Park Shaked (PSK), LTSER Northern Negev - Israel
Park Shaked (PSK), LTSER Northern Negev
Designation: Ecosystem research and management under land-use and climate change. Climate: Mean annual precipitation 150-200mm between November and April; mean maximum summer temperature 34° C, mean minimum winter temperature 6° C. (Data avialable for 15-min interval meteorological measurements and daily summaries for rainfall, air and soil humidity and temperature, wind velocity and direction, from 1997 to the present.) Principal biomes: Semiarid shrub land (shrub-grass steppe), rocky and loessial watersheds, ephemeral streams. Vegetation is dominated by patch-forming dwarf shrubs (Noaea mucronata, Atractylis serratuloides and Thymelea hirsuta) with species-rich annual winter vegetation in the inter shrub (dominated by Stipa capensis and other grasses) and shrub patch understory (dominated by Anagallis arvensis and other forbs). As a result of drought there are also two new sub biomes: crust land and grass land. Management: Livestock grazing excluded in central watershed (20 ha) since 1987; restricted/controlled grazing by Bedouin sheep herds in surroundings; in the outer parts of the area native and exotic trees were planted in 1985-87 in contour dykes (‘shikhim’) on the slopes and in terraces in the riverbed. Research: 1. Long-term experiments (up to 20 years) for monitoring changes in abundance, diversity, species composition and distribution, and development of biological soil crusts (BSC), perennial plants (dwarf shrubs) and winter annuals in relation to rainfall, soil disturbance, patch distribution, and livestock grazing. 2. long term hydrological studies on rainfall-runoff relationship under natural and manipulation experiments. 3. Short-term experiments and surveys (1 to 5 years) A. for testing hypotheses about the detailed processes, mechanisms and interactions involved in the development, dynamics and stability of shrub- and BSC-dominated patches, their landscape mosaic patterns and their feed-back relationships with flows of materials through the landscape; B. for testing hypothesis on the effect of geodiversity on the stability of shrub land to extreme drought and understanding state changes in drylands. 4. Long term studies on cross scale-cross level interactions in natural and human modified landscape. 5. Network-related research including regional comparisons of herbaceous plant productivity in open rangeland along the Israeli North-South rainfall gradient, and global comparison of woody plant diversity effects on ecosystem functionality of most dryland regions of the world.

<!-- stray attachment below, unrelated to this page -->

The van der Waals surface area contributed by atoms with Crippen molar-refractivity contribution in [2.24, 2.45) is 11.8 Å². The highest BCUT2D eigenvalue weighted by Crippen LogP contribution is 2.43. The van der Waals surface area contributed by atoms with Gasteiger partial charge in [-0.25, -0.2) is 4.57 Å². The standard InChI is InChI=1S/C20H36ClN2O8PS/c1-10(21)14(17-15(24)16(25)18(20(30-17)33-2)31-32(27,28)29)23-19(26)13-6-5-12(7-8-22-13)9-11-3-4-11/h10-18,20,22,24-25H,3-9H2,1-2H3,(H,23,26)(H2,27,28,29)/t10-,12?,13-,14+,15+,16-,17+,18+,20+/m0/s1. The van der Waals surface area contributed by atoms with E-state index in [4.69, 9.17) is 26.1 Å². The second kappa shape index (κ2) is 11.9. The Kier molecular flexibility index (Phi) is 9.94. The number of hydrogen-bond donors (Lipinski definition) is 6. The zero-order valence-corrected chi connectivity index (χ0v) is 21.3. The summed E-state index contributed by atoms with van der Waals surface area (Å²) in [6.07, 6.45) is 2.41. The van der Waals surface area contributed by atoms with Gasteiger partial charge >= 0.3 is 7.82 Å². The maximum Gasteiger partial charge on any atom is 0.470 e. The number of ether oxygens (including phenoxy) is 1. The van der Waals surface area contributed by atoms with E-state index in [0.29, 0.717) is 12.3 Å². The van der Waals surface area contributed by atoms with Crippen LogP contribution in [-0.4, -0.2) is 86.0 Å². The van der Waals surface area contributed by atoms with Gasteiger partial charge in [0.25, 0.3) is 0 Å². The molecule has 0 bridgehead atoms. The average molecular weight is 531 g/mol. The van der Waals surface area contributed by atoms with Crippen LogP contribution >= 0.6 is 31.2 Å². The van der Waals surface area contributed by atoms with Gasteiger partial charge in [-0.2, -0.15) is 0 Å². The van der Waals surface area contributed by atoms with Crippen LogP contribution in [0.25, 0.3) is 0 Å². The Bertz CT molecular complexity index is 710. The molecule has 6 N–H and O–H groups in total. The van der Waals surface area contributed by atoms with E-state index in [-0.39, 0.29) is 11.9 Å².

General Characteristics and Status
Affiliation and Network Specific Information